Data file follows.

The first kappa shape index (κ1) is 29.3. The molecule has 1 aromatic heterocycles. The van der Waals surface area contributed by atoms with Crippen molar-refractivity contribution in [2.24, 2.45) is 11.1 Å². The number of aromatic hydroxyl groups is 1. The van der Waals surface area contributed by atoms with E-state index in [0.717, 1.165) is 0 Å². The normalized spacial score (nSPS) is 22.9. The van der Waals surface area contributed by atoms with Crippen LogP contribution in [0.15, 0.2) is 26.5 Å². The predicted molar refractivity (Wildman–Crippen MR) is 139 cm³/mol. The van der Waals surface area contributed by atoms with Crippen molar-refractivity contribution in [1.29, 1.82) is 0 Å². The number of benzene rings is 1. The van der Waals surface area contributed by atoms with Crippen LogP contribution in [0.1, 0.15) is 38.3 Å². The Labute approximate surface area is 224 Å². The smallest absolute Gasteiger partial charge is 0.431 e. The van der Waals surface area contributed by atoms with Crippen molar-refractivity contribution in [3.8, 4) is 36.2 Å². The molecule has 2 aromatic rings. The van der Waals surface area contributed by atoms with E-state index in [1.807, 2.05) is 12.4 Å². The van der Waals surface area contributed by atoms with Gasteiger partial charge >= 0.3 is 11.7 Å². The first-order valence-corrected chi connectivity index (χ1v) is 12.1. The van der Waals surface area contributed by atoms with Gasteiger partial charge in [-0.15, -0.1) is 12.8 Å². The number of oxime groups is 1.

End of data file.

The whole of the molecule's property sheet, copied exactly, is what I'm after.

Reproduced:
The first kappa shape index (κ1) is 29.3. The molecule has 1 aromatic heterocycles. The van der Waals surface area contributed by atoms with Crippen molar-refractivity contribution in [2.24, 2.45) is 11.1 Å². The number of aromatic hydroxyl groups is 1. The van der Waals surface area contributed by atoms with E-state index in [0.717, 1.165) is 0 Å². The normalized spacial score (nSPS) is 22.9. The van der Waals surface area contributed by atoms with Crippen LogP contribution in [0.15, 0.2) is 26.5 Å². The predicted molar refractivity (Wildman–Crippen MR) is 139 cm³/mol. The van der Waals surface area contributed by atoms with Crippen molar-refractivity contribution in [1.29, 1.82) is 0 Å². The number of benzene rings is 1. The van der Waals surface area contributed by atoms with Crippen LogP contribution in [0.1, 0.15) is 38.3 Å². The Labute approximate surface area is 224 Å². The smallest absolute Gasteiger partial charge is 0.431 e. The van der Waals surface area contributed by atoms with Crippen molar-refractivity contribution in [3.8, 4) is 36.2 Å². The molecule has 2 aromatic rings. The van der Waals surface area contributed by atoms with E-state index in [1.807, 2.05) is 12.4 Å². The van der Waals surface area contributed by atoms with Gasteiger partial charge >= 0.3 is 11.7 Å². The first-order valence-corrected chi connectivity index (χ1v) is 12.1. The van der Waals surface area contributed by atoms with Gasteiger partial charge in [-0.15, -0.1) is 12.8 Å². The number of oxime groups is 1.